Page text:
Saturday, December 15, 2007

PATTERNS by Amy Lowell

"It makes you want to rip your clothes right off and run about naked."
-from a blogger

Of the many images in this poem, the constant motions of the flowers and water drops, the dress the woman is wearing, and her daydreams of her lover are most crucial in developing this theme of freedom.

In "Patterns," Amy Lowell explores the hopeful liberty of women in the early
20th century through a central theme. A woman’s dream of escaping the boundaries that society has placed on her dissipates when she learns of her lover’s untimely death.

Consider the daffodils and other types of flowers moving freely in the wind. Using imagery to appeal to the reader’s sense of sight, these flowers are given motion, and they are described as, "…blowing," and "Flutter[ing] in the breeze,". This creates a sense of freedom and flexibility. The woman in the poem, presumably Amy, wishes to be like the moving flowers, carefree and jaunty.

The, "…plashing of water drops," and, "…plopping of the water drops," describe liquid in motion.
The fact that she notices such little details in a fountain shows how intent the woman is on being free and able to move about as she pleases. The unconstrained movement of the flowers and the water manifest a way of life that the woman would like to live. What is keeping her from the liberation that she longs for?

The images in the poem name the binding dress as the culprit, but upon reading deeper into the signs of the imagery, one will find that there is a more complicated reason for her misery. The "…stiff, brocaded gown" is mentioned many times throughout the poem. Of course, back in that time, the woman was not only in a rigid, uncomfortable dress in the heat of summer, but she was also most likely wearing a corset.

The Random House Webster’s College Dictionary gives the definition of brocaded as, "a fabric woven with an elaborate raised design, often using gold or silver thread." This stiff, imprisoning piece of clothing symbolizes the boundaries that society has placed on women during their time. They had to act properly, look nice, and uphold all standards—especially if they were to be courted and married to a respectable man.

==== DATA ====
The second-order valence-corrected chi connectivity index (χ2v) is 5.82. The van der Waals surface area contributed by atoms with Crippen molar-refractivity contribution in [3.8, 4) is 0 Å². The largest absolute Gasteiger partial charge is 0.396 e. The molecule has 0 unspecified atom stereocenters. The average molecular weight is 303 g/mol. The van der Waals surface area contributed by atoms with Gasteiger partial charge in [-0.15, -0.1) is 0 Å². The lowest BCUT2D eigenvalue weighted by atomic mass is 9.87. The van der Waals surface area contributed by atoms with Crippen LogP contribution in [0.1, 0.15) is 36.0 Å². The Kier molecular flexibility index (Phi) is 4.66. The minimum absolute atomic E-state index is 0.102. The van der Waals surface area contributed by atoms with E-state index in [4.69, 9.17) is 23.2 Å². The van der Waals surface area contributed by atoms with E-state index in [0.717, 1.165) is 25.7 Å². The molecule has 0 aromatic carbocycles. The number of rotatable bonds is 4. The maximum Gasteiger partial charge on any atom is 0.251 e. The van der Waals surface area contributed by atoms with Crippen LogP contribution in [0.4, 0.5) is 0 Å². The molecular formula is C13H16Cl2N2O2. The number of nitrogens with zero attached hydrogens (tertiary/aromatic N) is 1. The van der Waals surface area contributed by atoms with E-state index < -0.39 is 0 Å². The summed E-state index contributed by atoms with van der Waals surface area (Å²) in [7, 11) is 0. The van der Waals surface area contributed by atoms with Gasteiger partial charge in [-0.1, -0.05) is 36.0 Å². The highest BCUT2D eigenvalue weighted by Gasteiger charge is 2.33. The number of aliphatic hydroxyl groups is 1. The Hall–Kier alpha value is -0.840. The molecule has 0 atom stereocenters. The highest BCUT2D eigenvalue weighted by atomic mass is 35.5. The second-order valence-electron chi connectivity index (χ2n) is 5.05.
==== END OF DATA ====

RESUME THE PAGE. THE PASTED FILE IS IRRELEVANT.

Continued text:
"…the train
Makes a pink and silver stain
On the gravel,"

This training leaves behind a blemish, or stain, of high order (pink) and eloquence (silver) that she merely knows how to uphold, and does not want to be a part of her true self. She feels that learning the way the public wants her to act and look has somehow hindered her true being.

"… run along the paths
And he would stumble after"

" ..choose
To lead him in a maze along the patterned paths".

These lines show how the presence of her lover allows her to lead him, thereby breaking free from the boundaries held on her. She is also running through a maze, not walking along the paths. This shows that she is no longer doing what others have done and have told her to do, but she is creating her own path and displaying free will.

This imagery is used to show that in her future with this man, she will not have to live her life the way others have patterned it out for her. Through his love for her, she will be allowed to break the mold and be her own person. Unfortunately, her lover dies at war and she is back to where she began, wearing a stiff dress, following the paths already made, and waiting for another man to come along to rescue her from this prison cell.

what do you think became of this woman in the poem?

"In a pattern called a war.
Christ! What are patterns for?"

reveals that the speaker, much like the author views society's "patterns" in a negative way.

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